Friday, April 30, 2010
I came upon this arm piece. These things come in pairs - one on each side of the passenger area. Often they are only held in place by the cavalli, which mount to the boat by way of a long rod that fits through each arm piece in the front.
There are many styles of pusioli.
This one looks like it may have come in on the rails of a wedding gondola, or one that's got some luxury appointments.
So while the gondola was being worked on, so was the arm piece, on little saw horses that look like they've probably got some stories of their own to tell.
As far as I can tell, pusioli are purely aesthetic.
Apart from providing a minor level of protection from crosswinds, these arm pieces seem to only be there to dress up the gondola. But they sure do that job well.
Often these and other parecio pieces will continue to dress gondola after gondola, living longer than the twenty to twenty-five years that most gondolas in Venice operate.
But like anything else made of wood, they need maintenance.
Thursday, April 29, 2010
Tim at Sunset Gondola has preserved the story for posterity on his blog and it's well worth reading.
Check it out at Tales of the Gondola.
Wednesday, April 28, 2010
Tuesday, April 27, 2010
First, let me begin by congratulating Vincent Tummino on being inducted into the Cavalieri di San Marco recently in Venezia.
Anyone who wonders who Mr. Tummino is, needs only to search his name on the Gondola Blog to learn of his assistance and contributions to the 2007 Hudson River Expedition.
Now, with the legendary Vittorio Orio by his side, Vincent has a new title to add to his list: a list which includes New York City Firefighter and President and Ambassador of the International Columbia Association.
Photos of the induction ceremony are on Nereo's blog, along with...
In mid May, the Gruppo Sportivo Voga Veneta in Mestre will be taking a contingent of boats and club members to one of Europe's most historic and popular cities.
Nereo will be going to Prague with the GSVVM as photographer (and probably rower too, I'm guessing).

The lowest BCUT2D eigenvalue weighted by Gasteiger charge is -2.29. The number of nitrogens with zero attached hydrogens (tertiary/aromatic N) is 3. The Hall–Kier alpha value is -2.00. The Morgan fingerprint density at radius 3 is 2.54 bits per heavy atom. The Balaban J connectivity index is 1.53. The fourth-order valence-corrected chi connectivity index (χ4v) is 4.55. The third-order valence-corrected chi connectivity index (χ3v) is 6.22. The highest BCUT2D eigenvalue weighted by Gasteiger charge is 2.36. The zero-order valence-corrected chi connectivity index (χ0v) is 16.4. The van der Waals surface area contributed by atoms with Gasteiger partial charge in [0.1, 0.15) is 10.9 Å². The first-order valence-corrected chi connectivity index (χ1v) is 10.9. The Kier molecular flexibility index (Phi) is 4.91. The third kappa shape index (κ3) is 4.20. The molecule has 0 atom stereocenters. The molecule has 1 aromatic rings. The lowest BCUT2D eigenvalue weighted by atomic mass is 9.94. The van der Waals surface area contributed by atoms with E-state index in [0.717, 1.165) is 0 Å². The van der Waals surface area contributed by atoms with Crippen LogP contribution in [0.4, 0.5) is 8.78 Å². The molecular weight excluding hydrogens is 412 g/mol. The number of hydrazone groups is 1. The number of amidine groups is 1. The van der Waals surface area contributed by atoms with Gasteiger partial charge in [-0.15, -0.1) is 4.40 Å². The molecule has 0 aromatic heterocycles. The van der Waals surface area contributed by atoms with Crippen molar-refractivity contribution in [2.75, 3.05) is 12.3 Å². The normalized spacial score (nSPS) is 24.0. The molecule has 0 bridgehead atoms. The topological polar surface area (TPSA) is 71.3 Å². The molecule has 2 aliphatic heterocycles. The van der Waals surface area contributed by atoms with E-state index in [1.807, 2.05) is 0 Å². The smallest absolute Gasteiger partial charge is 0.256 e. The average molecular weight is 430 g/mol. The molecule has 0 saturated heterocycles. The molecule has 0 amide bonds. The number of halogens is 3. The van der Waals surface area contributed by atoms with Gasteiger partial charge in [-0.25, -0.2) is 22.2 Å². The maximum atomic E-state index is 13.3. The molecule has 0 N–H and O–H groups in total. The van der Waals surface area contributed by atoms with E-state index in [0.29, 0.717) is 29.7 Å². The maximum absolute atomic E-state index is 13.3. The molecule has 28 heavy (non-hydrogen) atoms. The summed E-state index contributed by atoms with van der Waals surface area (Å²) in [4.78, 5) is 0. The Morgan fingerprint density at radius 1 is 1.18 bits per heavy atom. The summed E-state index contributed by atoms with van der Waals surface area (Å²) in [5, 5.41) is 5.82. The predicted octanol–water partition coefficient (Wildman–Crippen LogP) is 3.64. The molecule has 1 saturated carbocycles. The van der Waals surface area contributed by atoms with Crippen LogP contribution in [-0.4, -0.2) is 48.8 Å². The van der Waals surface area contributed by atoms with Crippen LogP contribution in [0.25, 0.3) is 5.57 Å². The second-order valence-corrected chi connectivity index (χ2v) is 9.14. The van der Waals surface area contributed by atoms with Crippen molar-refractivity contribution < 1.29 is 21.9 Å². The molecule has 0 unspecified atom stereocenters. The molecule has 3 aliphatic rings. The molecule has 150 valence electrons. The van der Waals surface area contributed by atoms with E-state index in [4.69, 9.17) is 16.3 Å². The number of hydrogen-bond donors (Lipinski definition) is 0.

Both stories are up on Nereo's blog.
Go check it out!
Monday, April 26, 2010
It turns out that after I shot a series of photos from the Rialto,
I encountered the same boat later on and took this picture.
Sunday, April 25, 2010
As the owner of one, I must confess some bias here; but despite that, one must admit - they are striking in their appearance, and prized by those who own them.
Contrary to a belief I've heard mostly in the US, they are not called wedding gondolas because weddings take place on-board.
This has been further confused because here in the US we do perform wedding ceremonies from time to time on gondolas, and yes, even on wedding gondolas. The wedding gondola (known in Venice as a "gondola da matrimonia") has traditionally been the preferred mode of transport for couples getting married in Venice. Customarily, they are carried to and from ceremonies, and in very traditional scenarios, where couples participate in a church wedding AND a civil ceremony (getting married both in the eyes of the church and the state), wedding gondolas ferry the bride and groom between the two weddings.
So what makes a wedding gondola worthy of the name?
As with everything, there are plenty of opinions, but the most popular belief is that a wedding gondola must have a carved deck. Sure, almost every gondola has some sort of carving on her trasto da prua, but only wedding gondolas have additional carvings both on the bow and stern decks.
In fact some also have carved rails and other areas which are smooth on a standard gondola.
Most of the carvings on a gondola are performed by an artisan known as the intagiadòr, who in my opinion, has one of the coolest jobs in Venice. While most folks associated with boatbuilding work in their own shops, the intagiadòr comes to your shop. He brings his own tools, performs the job, makes the boat look incredible, and then he's done.
Conceivably, an intagiadòr could function with a bag of tools and little to no overhead.
Deck carvings range from scrollwork to intricately carved scenes featuring people and sea creatures. One of the most famous intagiadóri of all time went by the knickname of "Il Santo".
"Il Santo", or The Saint was known for his deck scenes featuring allegorical characters such as Neptune and mermaids.
Often the raised areas of the carved deck are painted in a high-gloss black, while the smooth background areas are painted in flat black - sometimes mixed to be a very dark gray (close enough to be considered "black", but with enough contrast to accentuate the carved areas).
In Venice, wedding gondolas are usually owned by individual gondoliers, who treat them like the Ferrari in the movie "Ferris Bueller's Day Off". Because they are privately owned, these gondolas often have parecio of a more premium grade as well.